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The Role of Supervising Technical Directors

It’s no secret that it takes a rather large village to create an animated film. One look at the scrolling end credits of a DreamWorks Animation production such as our latest, “Madagascar 3: Europe’s Most Wanted,” reveals the hundreds of professionals responsible for creating stories that are both entertaining and visually arresting.

Vital to the communal nature of animated filmmaking are the Supervising Technical Directors, or Sup TDs. They’re the ones who turn on the lights, metaphorically speaking, at the start of production, and they’re the folks who turn them out at the end.

In simplest terms, Sup TDs manage all the technology (software and hardware) for a feature film so that the moviemaking process is a seamless and efficient one from start to finish. But they’re not just techies. Yes, they’re troubleshooters and technical whizzes but, because they work with many different aspects of the production, they’re translators and ambassadors between departments as well. They also oversee the Technical Directors (TDs) that are imbedded in almost every department of production from modeling, animation and layout to surfacing and lighting.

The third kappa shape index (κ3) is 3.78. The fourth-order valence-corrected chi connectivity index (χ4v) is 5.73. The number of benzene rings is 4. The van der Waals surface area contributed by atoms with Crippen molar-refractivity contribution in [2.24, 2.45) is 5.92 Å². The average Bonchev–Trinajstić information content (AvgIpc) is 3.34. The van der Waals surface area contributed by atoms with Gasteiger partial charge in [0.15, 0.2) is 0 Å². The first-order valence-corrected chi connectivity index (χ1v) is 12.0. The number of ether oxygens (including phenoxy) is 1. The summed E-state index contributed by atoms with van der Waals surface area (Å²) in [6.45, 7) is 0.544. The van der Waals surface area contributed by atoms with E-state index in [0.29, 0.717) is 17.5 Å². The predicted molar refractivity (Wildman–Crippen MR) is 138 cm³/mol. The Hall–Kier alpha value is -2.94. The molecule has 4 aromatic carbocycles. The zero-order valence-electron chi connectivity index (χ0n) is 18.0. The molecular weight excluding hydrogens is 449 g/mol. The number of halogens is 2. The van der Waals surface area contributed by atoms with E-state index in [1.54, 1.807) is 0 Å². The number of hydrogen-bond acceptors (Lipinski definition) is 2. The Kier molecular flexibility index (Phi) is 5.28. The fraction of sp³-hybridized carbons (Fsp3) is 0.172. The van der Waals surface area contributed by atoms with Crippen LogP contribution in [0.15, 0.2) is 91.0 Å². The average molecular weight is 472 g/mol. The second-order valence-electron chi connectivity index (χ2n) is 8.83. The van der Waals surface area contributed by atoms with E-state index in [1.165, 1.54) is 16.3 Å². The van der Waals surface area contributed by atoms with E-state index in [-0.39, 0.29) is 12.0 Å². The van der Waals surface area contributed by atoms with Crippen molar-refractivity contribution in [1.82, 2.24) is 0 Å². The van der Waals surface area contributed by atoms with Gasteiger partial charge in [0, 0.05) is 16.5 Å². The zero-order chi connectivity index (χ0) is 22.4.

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They say money can’t buy happiness, but it can stop an angry mob! In Sequence 1450 from Madagascar 3: Europe’s Most Wanted, nearly 1,200 Euros are thrown/animated into the air during the chase scene.

They say money can’t buy happiness, but it can stop an angry mob! In Sequence 1450 from Madagascar 3: Europe’s Most Wanted, nearly 1,200 Euros are thrown/animated into the air during the chase scene.

We have BIG NEWS to share on this Technology Tuesday! To bring the scale of the Circus to life in Sequence 2050 from Madagascar 3: Europe’s Most Wanted; we created the largest, most detailed crowd in our film’s history with 35,361 characters in the scene!

We have BIG NEWS to share on this Technology Tuesday! To bring the scale of the Circus to life in Sequence 2050 from Madagascar 3: Europe’s Most Wanted; we created the largest, most detailed crowd in our film’s history with 35,361 characters in the scene!

It’s Technology Tuesday and we wanted to touch on how we bring our characters to life. To animate a character you need to create “controls” that will allow you to add movement. These controls are like strings on a marionette. In terms of controls, the most complex character DreamWorks Animation has is the Hideous Zippleback from How To Train Your Dragon, which has a jaw-dropping 3,557 controls on his body! Hiccup by comparison has 868.

On Technology Tuesdays, we’ll share some fun tech facts about our movies. For example, did you know the first Shrek film took 5 million render hours to be completed. Compare that to our most recent movie, Puss In Boots, which took 63 MILLION render hours!

On Technology Tuesdays, we’ll share some fun tech facts about our movies. For example, did you know the first Shrek film took 5 million render hours to be completed. Compare that to our most recent movie, Puss In Boots, which took 63 MILLION render hours!